Catholic Union: Equalities Commission must protect religious liberty

The chairman of the Catholic Union of Great Britain, Mr James Bogle, has written to Mr  Trevor Phillips OBE,  head of the Equality and Human Rights Commission, asking the Commission to defend religious liberty and protect the human rights and equality of religious minorities.

Commending their decision to withdraw an appeal in the Bull case, which would have sought yet more monetary compensation from the couple who were successfully sued for refusing a  room to an unmarried male couple, the Catholic Union has asked that similar vigilance be  exercised on behalf of religious minorities, whose rights are meant to be protected by Article  9 of the European Convention on Human Rights and Fundamental Freedoms. In the letter, Mr Bogle, wrote: “Religious freedom does not simply mean the right to attend religious services and nothing more but must also involve the right not to be coerced in matters of religion and related issues of conscience.”

“The Declaration of Religious Liberty of the Second Vatican Council identifies the right not to be coerced in matters of religion and calls it a right founded in the very nature of the human person.”

“It is surely inconsistent for any who pride themselves in cherishing tolerance and equality, to practice intolerance and inequality when it comes to religious minorities. To confine religious liberty largely to the freedom to attend religious services is to accord not very much more than was accorded religious minorities under some highly oppressive and intolerant regimes. Tolerance means tolerating those with whom one might disagree, not just those with whom one agrees. Too many anti-religious bodies seem unwilling or unable to accept this simple truth.”

“Religious liberty is not, of course, unlimited, and must be subject to just and due limits, but some recent decisions and provisions of public bodies are tending toward imposing unjust and unacceptable limits on the personal freedoms of religious minorities, particularly Christians.”

"The contribution of Christianity to British society has been huge and lastingly beneficial. Schools, hospitals, universities, art, literature and science and even the very foundations of our laws, constitution and parliamentary democracy, have their origins at least as much in Christianity as in any other belief-system and Christians contribute hugely to society as citizens. It is intolerant, unequal and oppressive to discriminate against them and the Commission should be vigilant to employ tax-payers’ money to try to prevent such discrimination, intolerance and oppression.”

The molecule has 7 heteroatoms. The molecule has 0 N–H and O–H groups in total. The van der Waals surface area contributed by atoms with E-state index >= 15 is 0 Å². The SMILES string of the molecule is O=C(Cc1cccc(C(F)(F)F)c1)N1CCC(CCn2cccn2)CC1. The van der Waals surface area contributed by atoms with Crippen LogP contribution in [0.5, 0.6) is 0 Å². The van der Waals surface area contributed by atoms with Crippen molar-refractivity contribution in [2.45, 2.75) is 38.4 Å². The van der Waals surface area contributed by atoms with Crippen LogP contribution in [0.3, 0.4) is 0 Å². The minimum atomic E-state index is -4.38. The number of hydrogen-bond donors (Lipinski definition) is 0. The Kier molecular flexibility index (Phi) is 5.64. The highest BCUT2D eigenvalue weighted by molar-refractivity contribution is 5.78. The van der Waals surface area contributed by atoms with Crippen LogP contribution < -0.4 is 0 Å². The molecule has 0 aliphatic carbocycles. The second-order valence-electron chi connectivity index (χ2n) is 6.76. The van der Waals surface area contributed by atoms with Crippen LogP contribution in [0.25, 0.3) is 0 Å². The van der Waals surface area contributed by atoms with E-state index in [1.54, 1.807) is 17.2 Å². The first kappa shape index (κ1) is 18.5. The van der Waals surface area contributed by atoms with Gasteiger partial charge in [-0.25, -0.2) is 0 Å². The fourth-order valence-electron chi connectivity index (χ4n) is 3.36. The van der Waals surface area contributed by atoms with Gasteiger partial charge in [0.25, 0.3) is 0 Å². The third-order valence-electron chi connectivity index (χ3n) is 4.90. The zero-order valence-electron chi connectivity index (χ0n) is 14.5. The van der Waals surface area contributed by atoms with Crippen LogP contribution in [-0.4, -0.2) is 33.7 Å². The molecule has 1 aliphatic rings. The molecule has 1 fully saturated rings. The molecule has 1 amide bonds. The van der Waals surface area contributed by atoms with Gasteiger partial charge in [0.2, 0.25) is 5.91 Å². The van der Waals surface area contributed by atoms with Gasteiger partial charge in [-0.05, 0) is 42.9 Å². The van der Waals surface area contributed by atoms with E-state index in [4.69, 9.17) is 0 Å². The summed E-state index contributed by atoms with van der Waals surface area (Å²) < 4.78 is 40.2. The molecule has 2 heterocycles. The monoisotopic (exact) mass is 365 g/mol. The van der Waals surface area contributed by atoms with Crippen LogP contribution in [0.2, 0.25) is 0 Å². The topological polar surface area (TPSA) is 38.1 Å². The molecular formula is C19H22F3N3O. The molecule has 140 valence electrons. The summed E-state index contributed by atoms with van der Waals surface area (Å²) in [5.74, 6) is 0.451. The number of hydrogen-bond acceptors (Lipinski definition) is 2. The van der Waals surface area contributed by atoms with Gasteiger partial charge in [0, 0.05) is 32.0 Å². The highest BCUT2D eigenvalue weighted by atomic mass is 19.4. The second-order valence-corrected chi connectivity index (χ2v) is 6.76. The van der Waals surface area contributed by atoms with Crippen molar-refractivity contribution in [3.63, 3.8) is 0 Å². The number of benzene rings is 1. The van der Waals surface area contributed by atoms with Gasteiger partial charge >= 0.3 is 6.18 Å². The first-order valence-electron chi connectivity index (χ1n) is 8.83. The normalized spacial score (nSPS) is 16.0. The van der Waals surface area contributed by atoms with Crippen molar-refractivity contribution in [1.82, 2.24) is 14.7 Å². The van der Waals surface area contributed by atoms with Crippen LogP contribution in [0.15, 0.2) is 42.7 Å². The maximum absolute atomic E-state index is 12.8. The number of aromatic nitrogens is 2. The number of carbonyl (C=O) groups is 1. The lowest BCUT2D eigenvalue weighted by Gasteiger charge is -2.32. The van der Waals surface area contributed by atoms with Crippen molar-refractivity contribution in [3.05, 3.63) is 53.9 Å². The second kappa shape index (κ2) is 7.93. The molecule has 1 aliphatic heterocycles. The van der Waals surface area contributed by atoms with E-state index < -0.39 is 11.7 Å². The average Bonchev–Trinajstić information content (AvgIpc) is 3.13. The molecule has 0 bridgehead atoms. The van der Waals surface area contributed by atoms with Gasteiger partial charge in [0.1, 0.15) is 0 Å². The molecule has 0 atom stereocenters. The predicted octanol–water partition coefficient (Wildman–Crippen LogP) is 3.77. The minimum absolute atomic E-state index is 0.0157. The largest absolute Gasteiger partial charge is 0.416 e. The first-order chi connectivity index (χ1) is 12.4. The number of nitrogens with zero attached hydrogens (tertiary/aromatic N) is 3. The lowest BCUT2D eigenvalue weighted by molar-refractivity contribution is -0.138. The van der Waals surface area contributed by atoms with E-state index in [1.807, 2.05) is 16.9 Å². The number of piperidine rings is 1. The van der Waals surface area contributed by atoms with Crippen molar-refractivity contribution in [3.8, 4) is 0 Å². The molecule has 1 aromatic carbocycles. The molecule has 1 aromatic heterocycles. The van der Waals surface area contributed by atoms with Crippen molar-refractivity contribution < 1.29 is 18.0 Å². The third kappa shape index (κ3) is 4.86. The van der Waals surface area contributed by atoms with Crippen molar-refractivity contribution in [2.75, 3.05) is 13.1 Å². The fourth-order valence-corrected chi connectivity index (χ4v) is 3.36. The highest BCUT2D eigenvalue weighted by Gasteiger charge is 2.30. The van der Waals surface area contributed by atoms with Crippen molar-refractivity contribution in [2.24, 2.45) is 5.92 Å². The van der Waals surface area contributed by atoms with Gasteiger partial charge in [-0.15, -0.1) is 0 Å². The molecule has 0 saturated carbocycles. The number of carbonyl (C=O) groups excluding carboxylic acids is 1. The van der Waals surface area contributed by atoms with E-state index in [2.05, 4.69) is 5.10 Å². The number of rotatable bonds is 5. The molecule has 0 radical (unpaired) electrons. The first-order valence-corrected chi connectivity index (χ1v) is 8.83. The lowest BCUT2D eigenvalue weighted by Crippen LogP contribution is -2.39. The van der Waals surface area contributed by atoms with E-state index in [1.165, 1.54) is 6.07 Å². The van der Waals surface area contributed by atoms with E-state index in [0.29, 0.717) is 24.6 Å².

“It is indicative of a trend that mistakes are being made which threaten to discriminate further against religious minorities.”
“However, I am pleased that the Commission’s legal director has now agreed that there was an error of judgement, in attempting to pursue an appeal, and I welcome his courage in admitting as much.”

“We are also pleased that the Commission has apologised for their remark, during the recent Johns’ case about Christian fostering, which implied that Christian moral values are like an ‘infection’ that could harm children. This was a disgracefully intolerant and discriminatory remark indicative of an unequal, and, indeed, even offensive, attitude toward Christians. It would have been bad enough for anyone to make such a remark but for a body set up to protect human rights and equality to make it in legal submissions is, surely, wholly reprehensible.”

“We feel that the Commission has some re-thinking to do following these two serious mistakes in the very area upon which it is charged with responsibility and the right to spend taxpayer’s money.”

Mr Bogle concluded: “The Catholic Union opposes unfair discrimination against minorities, whether on the ground of sexual orientation or religion, but it is disturbing that, under a system where there is meant to be equality of rights, there appears to be a growing trend toward treating some rights, such as sexual rights, as greater and more important than others, such as the right to religious freedom.”

“That is already a form of discrimination and inequality in itself and is self-contradictory and self-defeating. How can a human rights agency promote equality by doing so unequally or prevent discrimination by doing so in a discriminatory manner? It’s a nonsense.”

Following the Johns’ case, in which a Christian couple who had previously fostered 15 different children, were prevented from further fostering children because their Christian morality does not approve sex outside marriage, the EHRC published an apology saying: “Unfortunately a mistake within our legal submission led to an inference that we did not intend and which was misconstrued as suggesting that the Commission equates Christian moral views with an infection.”

“This oversight was caused by a drafting error in our submissions to the court. This should have been picked up in our internal clearance process for the legal documentation and does not represent the position of the Commission in any way.”

“This is one mistake too many”, said Mr Bogle, “And I think the Commission need to take stock and look again at their procedures to ensure that this kind of gross error and insult does not occur again. If it does not then its standing may well decline and its ability to protect human rights may be adversely affected.”

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